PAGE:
Brandefy Founder Meg Greenhalgh on How Feedback Shapes Her Business

Meg Greenhalgh wants your honest opinion.  No, really, she does.  As a serial entrepreneur and current Darden MBA student, she’s well-versed in the idea that feedback is an essential, though sometimes painful, part of growth and development.  The founder of Brandefy – a platform that shows shoppers how store brand and name brand products stack up against each other utilizing honest, straightforward consumer feedback – recounts the moment that she learned to value criticism on a whole new level, just as she was fully discovering the benefits of an effectual frame of mind.  “I went to an effectuation workshop with Saras (Sarasvathy) in October or November, and she just tore apart my plan of moving forward.  It was the best thing that anyone could do for me.  I had all these causal [rather than effectual] plans and I realized they would not have told me anything that I don’t already know.”

Helping others to discover unknown information forms the backbone of what Greenhalgh hopes to accomplish with Brandefy.  After spending four years in private label consumer packaged goods, she began to realize that sometimes the generic version and the brand version of a product are exactly the same.  However, that doesn’t always hold true across the board – she’s also seen instances in which the store version of a product doesn’t even come close to matching up to the brand-name model.  With a product like sunscreen, for instance, buying a bad approximation to use during a hot, sunny July vacation is a mistake you certainly don’t want to make.

As someone whose entrepreneurial mindset is always firmly switched to the “on” position, Greenhalgh continued ruminating on this problem until a breakthrough moment in 2015, when she was buying a value pack of disinfectant wipes, and the price tag was a bit hard to swallow.  “I saw the value pack of the store brand option next to it and wanted to give it a try,” but, at $15, it was also a relatively pricey item (and a large quantity she didn’t want to go to waste), so she needed a way to be sure that it would work well, smell good, and fit her needs before she actually took the plunge of purchasing the item.  “I tried to find reviews online first [from other consumers who had tried the store brand], but I couldn’t find anything.”  So Greenhalgh decided to go for it, only to get home to a pack of flimsy, untearable, and ultimately highly unsatisfying wipes.  In hindsight, perhaps “value pack” was a misleading moniker.  While Greenhalgh was frustrated that a consumer community to help share this kind of information wasn’t already available, she started to think perhaps she could be the one to create it.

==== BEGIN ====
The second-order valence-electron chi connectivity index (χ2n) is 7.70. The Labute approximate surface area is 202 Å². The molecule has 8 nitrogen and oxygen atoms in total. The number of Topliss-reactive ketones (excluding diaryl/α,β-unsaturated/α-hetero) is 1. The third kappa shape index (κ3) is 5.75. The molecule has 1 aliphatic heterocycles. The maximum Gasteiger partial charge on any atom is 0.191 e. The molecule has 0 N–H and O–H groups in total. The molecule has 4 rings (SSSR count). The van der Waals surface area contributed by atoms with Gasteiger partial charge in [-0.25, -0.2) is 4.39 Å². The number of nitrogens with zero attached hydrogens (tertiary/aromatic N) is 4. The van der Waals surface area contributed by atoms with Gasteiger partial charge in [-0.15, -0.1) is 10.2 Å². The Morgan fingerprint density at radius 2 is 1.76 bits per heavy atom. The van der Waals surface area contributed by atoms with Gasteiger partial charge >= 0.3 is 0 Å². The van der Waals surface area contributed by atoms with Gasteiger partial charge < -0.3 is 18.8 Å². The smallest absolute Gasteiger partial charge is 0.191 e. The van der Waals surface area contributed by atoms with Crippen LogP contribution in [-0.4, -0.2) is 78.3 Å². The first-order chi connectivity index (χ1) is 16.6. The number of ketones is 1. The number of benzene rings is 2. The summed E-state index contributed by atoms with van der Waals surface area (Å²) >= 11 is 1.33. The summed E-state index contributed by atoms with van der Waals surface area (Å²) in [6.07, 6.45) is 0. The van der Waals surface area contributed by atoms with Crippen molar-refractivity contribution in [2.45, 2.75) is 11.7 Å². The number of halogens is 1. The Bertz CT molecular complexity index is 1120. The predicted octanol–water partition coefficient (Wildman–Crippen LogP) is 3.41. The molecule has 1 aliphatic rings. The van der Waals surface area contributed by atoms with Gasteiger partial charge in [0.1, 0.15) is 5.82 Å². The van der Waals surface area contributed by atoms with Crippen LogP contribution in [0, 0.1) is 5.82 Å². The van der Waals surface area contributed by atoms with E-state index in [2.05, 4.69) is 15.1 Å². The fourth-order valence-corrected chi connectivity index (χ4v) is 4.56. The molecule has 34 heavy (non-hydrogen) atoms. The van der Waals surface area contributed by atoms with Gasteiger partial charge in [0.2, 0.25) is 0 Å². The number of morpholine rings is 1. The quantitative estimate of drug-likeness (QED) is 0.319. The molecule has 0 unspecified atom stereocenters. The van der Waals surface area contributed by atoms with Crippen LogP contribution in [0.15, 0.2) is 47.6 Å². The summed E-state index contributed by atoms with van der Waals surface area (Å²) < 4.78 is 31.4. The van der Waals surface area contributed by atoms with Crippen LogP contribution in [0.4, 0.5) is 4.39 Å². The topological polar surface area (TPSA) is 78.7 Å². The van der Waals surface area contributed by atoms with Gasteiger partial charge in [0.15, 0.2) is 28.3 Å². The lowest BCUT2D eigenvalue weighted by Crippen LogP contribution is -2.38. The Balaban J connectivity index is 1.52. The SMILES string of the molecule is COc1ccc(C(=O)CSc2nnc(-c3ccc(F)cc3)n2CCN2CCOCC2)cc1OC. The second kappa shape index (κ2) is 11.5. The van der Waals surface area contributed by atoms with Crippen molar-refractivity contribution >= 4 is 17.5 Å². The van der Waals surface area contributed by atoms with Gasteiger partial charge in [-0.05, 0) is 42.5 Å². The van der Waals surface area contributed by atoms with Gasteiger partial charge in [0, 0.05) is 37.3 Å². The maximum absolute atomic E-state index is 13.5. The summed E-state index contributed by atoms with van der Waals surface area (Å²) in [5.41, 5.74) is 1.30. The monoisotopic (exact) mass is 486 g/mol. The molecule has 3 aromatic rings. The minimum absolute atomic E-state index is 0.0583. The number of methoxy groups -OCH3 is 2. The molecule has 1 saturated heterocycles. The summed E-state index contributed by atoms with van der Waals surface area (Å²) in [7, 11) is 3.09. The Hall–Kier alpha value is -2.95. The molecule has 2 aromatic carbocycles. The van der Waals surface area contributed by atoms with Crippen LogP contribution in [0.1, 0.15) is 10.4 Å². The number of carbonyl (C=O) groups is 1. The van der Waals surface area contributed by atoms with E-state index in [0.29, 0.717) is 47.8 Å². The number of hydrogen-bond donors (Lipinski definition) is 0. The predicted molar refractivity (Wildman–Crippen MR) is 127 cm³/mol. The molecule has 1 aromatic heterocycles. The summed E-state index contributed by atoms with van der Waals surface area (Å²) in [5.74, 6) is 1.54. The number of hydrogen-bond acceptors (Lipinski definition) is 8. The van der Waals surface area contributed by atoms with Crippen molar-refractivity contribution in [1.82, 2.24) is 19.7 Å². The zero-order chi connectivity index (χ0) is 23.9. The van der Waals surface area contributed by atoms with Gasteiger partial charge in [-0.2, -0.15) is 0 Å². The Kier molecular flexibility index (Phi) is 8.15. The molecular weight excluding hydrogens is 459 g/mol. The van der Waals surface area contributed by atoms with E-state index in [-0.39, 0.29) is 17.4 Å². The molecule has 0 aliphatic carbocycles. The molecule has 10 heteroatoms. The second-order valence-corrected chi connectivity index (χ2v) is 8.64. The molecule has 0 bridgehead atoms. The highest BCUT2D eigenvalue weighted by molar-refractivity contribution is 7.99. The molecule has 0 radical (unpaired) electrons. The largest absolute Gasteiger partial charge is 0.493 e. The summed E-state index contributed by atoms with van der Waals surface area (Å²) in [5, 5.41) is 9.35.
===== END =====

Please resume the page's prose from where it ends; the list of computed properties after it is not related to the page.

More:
With two ventures already under her belt by the time she entered Darden in the fall of 2016, Meg was apprehensive about the value that a traditional MBA track could bring to her.  She had been surrounded by strong female entrepreneurs her whole life – her great-grandmother and mom were both proud proprietors of their own businesses – so she wondered if striking out on her own would be a better, more immediate course of action.  But within two weeks of starting school last fall, she knew she was in the right place to help take the germ of her business idea and make it a potentially large-scale disruptor.  She cites the highly collaborative nature of all the students she met during those first few days and, of course, the influx of constructive, specific feedback, as two hugely important facets of her Darden experience that helped convince her she had made the right decision.

Fittingly, these past experiences have filtered through into the core tenets on which Brandefy hopes to launch in the near future – the platform’s fuel will be its honest customer feedback, and she’ll continue a legacy honoring strong women by launching Brandefy with a market she knows well – female millennials. In addition to consumer reviews, Brandefy intends to also offer its own reviews encompassing ingredient analyses, the company’s own experiences with the product, and chemical analyses when necessary.  Greenhalgh elaborates, “It’s pretty easy to tell when something’s an exact match [to a brand name product] or when it’s totally not the same, but we’re trying to provide value in determining the subtleties in between.”

This summer, the Brandefy team – which includes Greenhalgh, Nic Stockdale, Murat Bilginsoy, and Lili Bettolo, is embracing the effectual mindset more than ever.  They credit the iLab environment and fellow cohort members as hugely beneficial to the continued development process – “there’s someone here who used to be a chemical analyst, so we’ve gotten different ideas on more affordable ways to chemically test products.  These are things that I could have spent days on that someone two desks down can help me solve in five minutes.”  When reflecting on the busy year she’s had, Greenhalgh recalls the lasting impact of that effectuation workshop last fall – “someone I reached out to right after that workshop is now one of my biggest advisors.  [If not for the effectuation principles,] I would have waited to be more polished or to have something to show him…but the workshop made me realize you don’t wait, you just pick up the phone and see what they think.”  And then be good and ready for some honest feedback.